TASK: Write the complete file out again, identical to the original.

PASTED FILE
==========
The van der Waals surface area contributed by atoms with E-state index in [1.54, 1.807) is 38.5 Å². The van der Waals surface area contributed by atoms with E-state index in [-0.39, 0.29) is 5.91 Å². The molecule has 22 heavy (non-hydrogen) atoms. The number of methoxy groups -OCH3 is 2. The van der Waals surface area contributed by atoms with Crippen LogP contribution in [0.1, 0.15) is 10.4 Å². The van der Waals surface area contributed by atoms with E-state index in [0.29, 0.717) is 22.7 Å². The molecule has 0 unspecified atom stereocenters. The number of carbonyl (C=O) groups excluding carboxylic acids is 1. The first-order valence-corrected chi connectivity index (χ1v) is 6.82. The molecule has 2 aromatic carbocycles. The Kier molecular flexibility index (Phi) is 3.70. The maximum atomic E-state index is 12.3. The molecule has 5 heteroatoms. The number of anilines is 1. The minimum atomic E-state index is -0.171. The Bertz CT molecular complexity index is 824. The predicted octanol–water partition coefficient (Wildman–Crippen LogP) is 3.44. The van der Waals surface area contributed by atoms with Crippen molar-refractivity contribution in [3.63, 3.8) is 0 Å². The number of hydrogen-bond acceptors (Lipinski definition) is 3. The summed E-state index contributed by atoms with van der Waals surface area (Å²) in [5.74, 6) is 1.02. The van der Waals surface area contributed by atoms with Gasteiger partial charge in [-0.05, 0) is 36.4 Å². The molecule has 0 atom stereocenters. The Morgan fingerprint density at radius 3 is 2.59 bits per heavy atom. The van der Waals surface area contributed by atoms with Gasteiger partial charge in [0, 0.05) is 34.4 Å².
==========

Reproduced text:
The van der Waals surface area contributed by atoms with E-state index in [1.54, 1.807) is 38.5 Å². The van der Waals surface area contributed by atoms with E-state index in [-0.39, 0.29) is 5.91 Å². The molecule has 22 heavy (non-hydrogen) atoms. The number of methoxy groups -OCH3 is 2. The van der Waals surface area contributed by atoms with Crippen LogP contribution in [0.1, 0.15) is 10.4 Å². The van der Waals surface area contributed by atoms with E-state index in [0.29, 0.717) is 22.7 Å². The molecule has 0 unspecified atom stereocenters. The number of carbonyl (C=O) groups excluding carboxylic acids is 1. The first-order valence-corrected chi connectivity index (χ1v) is 6.82. The molecule has 2 aromatic carbocycles. The Kier molecular flexibility index (Phi) is 3.70. The maximum atomic E-state index is 12.3. The molecule has 5 heteroatoms. The number of anilines is 1. The minimum atomic E-state index is -0.171. The Bertz CT molecular complexity index is 824. The predicted octanol–water partition coefficient (Wildman–Crippen LogP) is 3.44. The van der Waals surface area contributed by atoms with Crippen molar-refractivity contribution in [3.63, 3.8) is 0 Å². The number of hydrogen-bond acceptors (Lipinski definition) is 3. The summed E-state index contributed by atoms with van der Waals surface area (Å²) in [5.74, 6) is 1.02. The van der Waals surface area contributed by atoms with Gasteiger partial charge in [-0.05, 0) is 36.4 Å². The molecule has 0 atom stereocenters. The Morgan fingerprint density at radius 3 is 2.59 bits per heavy atom. The van der Waals surface area contributed by atoms with Gasteiger partial charge in [0, 0.05) is 34.4 Å².